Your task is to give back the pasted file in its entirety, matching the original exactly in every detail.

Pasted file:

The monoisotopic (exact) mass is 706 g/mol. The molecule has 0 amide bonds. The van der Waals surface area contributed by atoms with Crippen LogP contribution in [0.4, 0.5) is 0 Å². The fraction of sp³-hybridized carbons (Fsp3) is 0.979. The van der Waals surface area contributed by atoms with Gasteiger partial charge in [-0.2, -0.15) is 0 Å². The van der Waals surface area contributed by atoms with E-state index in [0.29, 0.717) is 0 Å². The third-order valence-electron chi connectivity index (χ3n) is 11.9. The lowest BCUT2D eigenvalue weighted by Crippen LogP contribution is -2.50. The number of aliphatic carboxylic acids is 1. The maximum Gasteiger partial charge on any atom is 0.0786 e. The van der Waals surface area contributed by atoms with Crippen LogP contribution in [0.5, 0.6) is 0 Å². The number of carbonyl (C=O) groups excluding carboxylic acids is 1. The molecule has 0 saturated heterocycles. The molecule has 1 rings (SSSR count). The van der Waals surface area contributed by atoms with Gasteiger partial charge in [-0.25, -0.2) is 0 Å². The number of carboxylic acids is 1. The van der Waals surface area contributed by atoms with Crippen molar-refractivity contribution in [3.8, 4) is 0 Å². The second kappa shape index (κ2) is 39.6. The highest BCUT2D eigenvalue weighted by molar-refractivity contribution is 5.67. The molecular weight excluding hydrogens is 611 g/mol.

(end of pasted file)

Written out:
The monoisotopic (exact) mass is 706 g/mol. The molecule has 0 amide bonds. The van der Waals surface area contributed by atoms with Crippen LogP contribution in [0.4, 0.5) is 0 Å². The fraction of sp³-hybridized carbons (Fsp3) is 0.979. The van der Waals surface area contributed by atoms with Gasteiger partial charge in [-0.2, -0.15) is 0 Å². The van der Waals surface area contributed by atoms with E-state index in [0.29, 0.717) is 0 Å². The third-order valence-electron chi connectivity index (χ3n) is 11.9. The lowest BCUT2D eigenvalue weighted by Crippen LogP contribution is -2.50. The number of aliphatic carboxylic acids is 1. The maximum Gasteiger partial charge on any atom is 0.0786 e. The van der Waals surface area contributed by atoms with Crippen LogP contribution in [0.5, 0.6) is 0 Å². The number of carbonyl (C=O) groups excluding carboxylic acids is 1. The molecule has 0 saturated heterocycles. The molecule has 1 rings (SSSR count). The van der Waals surface area contributed by atoms with Gasteiger partial charge in [-0.25, -0.2) is 0 Å². The number of carboxylic acids is 1. The van der Waals surface area contributed by atoms with Crippen molar-refractivity contribution in [3.8, 4) is 0 Å². The second kappa shape index (κ2) is 39.6. The highest BCUT2D eigenvalue weighted by molar-refractivity contribution is 5.67. The molecular weight excluding hydrogens is 611 g/mol.